Saturday, June 16, 2012

Olympics: Brief history of the Modern Games: 1920 Antwerp




Because of World War I there was no game held in 1916. Twenty nine (29) countries were represented at Antwerp, Belgium in 1920. Germany, Hungary, Austria, Bulgaria and Turkey were all excluded and the Societ Union chose not to attend. The VII Olympiad saw the introduction of the Olympic flag and the recitation of the Olympic oath. The ancient Games had opened with the taking of the oaths at the first official ceremony. The event took place in front a statue of Zeus Horkios (Zeus of the Oaths). A sacrifice was offered and the athletes swore that they had trained properly (for the prescribed 10 months) and that they would obey the rules of the Games. Interestingly, their trainers, and even father and brothers, would join them in similar oaths. Finally, the Hellanodikes (ancient judges/officials) swore to judge fairly and without bias. Baron de Cobertin was keen to adopt a similar cermeony of committment and took the sentiment of Ethelbert Talbot, Bishop of Pennsylvania who addressed the athletes at the 1908 London Olympic Games. He said:

"The most important thing in the Olympic games is not to win but to take part, just as the most important thing in life is not the triumph, but the struggle. The essential thing is not to have conquered, but to have fought well."

Baron de Cobertin adopted this creed into an oath for the athletes to recite at each Olympic Games. During the opening ceremonies, one athlete recites the oath on behalf of all the athletes.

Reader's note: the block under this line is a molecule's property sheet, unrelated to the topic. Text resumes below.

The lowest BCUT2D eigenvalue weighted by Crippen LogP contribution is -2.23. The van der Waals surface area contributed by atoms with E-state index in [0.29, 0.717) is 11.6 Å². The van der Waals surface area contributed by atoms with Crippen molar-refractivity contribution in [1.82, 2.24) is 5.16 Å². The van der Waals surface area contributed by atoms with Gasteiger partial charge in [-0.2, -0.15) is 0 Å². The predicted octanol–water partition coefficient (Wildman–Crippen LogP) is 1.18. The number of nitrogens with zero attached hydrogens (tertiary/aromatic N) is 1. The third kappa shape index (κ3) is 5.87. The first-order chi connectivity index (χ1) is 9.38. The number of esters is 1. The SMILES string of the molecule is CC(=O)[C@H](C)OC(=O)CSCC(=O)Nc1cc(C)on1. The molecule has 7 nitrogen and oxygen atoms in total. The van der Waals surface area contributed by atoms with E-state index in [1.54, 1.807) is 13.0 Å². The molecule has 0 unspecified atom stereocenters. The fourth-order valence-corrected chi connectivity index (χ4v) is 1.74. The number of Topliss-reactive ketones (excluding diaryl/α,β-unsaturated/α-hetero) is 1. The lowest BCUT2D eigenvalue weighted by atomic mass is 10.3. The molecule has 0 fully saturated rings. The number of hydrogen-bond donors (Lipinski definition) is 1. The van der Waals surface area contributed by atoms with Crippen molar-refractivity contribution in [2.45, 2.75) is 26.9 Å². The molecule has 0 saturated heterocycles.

"In the name of all competitors, I promise that we shall take part in these Olympic Games, respecting and abiding by the rules that govern them, in the true spirit of sportsmanship, for the glory of sport and the honor of our teams."





The Olympic oath was first taken during the 1920 Olympic Games by Belgian épée fencer Victor Boin. Now a judge from the host city recites the Olympic creed, which appears on the scoreboard during the Opening Ceremony. The 1920 Olympic Games were not well attended and plagued with bad weather.



French runner, Joseph Guillermot ran the 10,000m race just after he had eaten a large meal. On the finishing line he was sick over an opponent's shoes.



. At age 72, Swedish shooter Oscar Swahn earned a silver medal in the team double-shot running deer event to become the oldest medallist ever.



The winner of the silver medal for the1500m was Philip Noel-Baker (GB) who later went on to become the only Olympian to ever be awarded the Nobel Peace Prize.



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